The Effect of Displaced Versus Nondisplaced Pelvic Fractures on Long-Term Racing Performance in 31 Thoroughbred Racehorses





To evaluate the long-term racing prognosis for Thoroughbred racehorses with displaced vs. nondisplaced fractures of the pelvis, identified scintigraphically.


Medical records of 31 Thoroughbred racehorses presenting to the University of Melbourne Equine Centre, that had fractures of the pelvis identified scintigraphically were reviewed. Pelvic fracture site was determined and defined as displaced or nondisplaced based on ultrasound and/or radiographic findings. Race records were analysed for each horse, with a minimum of 24 months follow-up, and correlated to fracture type to determine long-term prognosis for racing. Results are expressed as median and range.


Fractures at a single site were more common (n = 22) than fractures involving 2 sites (n = 9) and the ilial wing was the most commonly affected (n = 12). Thoroughbred racehorses with displaced pelvic fractures at any site (n = 12) raced fewer times within 24 months of diagnosis than horses with nondisplaced fractures (n = 19) (0.5, 0–13, vs. 7, 0–24, P = 0.037) but there was no clear statistical difference in race earnings between the 2 groups (0, 0–123,250, vs. 14,440, 0–325,500, P = 0.080). Four horses with displaced fractures (33%) were subjected to euthanasia on humane grounds due to persistent severe pain. When these were excluded from the analysis there were no differences in performance variables between horses with displaced and nondisplaced fractures.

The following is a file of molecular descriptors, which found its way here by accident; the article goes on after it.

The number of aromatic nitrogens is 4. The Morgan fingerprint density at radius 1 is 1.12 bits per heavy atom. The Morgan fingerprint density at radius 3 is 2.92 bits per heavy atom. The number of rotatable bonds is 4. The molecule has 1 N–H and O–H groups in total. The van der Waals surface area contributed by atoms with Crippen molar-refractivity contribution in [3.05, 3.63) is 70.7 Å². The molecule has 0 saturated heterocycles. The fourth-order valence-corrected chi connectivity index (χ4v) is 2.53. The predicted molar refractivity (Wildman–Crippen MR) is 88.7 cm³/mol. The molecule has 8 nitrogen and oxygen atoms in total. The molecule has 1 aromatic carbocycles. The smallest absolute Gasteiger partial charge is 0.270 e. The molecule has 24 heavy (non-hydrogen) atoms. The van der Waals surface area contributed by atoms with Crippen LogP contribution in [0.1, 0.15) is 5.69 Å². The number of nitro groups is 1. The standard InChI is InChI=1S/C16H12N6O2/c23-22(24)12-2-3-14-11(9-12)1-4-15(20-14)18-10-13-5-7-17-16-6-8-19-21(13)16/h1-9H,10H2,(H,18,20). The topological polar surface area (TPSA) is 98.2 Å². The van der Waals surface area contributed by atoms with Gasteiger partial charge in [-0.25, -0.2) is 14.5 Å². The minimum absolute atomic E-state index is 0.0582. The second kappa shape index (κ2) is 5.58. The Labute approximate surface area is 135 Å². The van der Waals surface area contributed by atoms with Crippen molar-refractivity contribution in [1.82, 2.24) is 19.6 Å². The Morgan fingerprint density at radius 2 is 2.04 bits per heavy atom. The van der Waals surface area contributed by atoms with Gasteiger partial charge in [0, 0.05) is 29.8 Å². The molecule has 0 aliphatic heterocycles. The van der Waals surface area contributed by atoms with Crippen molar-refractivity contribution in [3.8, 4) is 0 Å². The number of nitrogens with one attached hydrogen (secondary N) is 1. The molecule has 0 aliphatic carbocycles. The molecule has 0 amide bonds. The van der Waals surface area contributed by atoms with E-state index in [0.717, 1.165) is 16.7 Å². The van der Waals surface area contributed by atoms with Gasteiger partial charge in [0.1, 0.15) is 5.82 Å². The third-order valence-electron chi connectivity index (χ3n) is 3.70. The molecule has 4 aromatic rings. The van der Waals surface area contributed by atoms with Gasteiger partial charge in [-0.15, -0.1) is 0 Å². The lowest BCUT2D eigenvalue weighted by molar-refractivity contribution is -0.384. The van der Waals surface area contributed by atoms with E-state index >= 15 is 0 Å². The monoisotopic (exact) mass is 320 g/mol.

Conclusions and practical significance

Thoroughbred racehorses with displaced and nondisplaced pelvic fractures that survive the initial post injury period have a good prognosis for racing.

Ethical animal research

All owners consented to use of horse details within this retrospective analysis. Sources of funding: University of Melbourne Equine Centre. Conflicts of interest: None.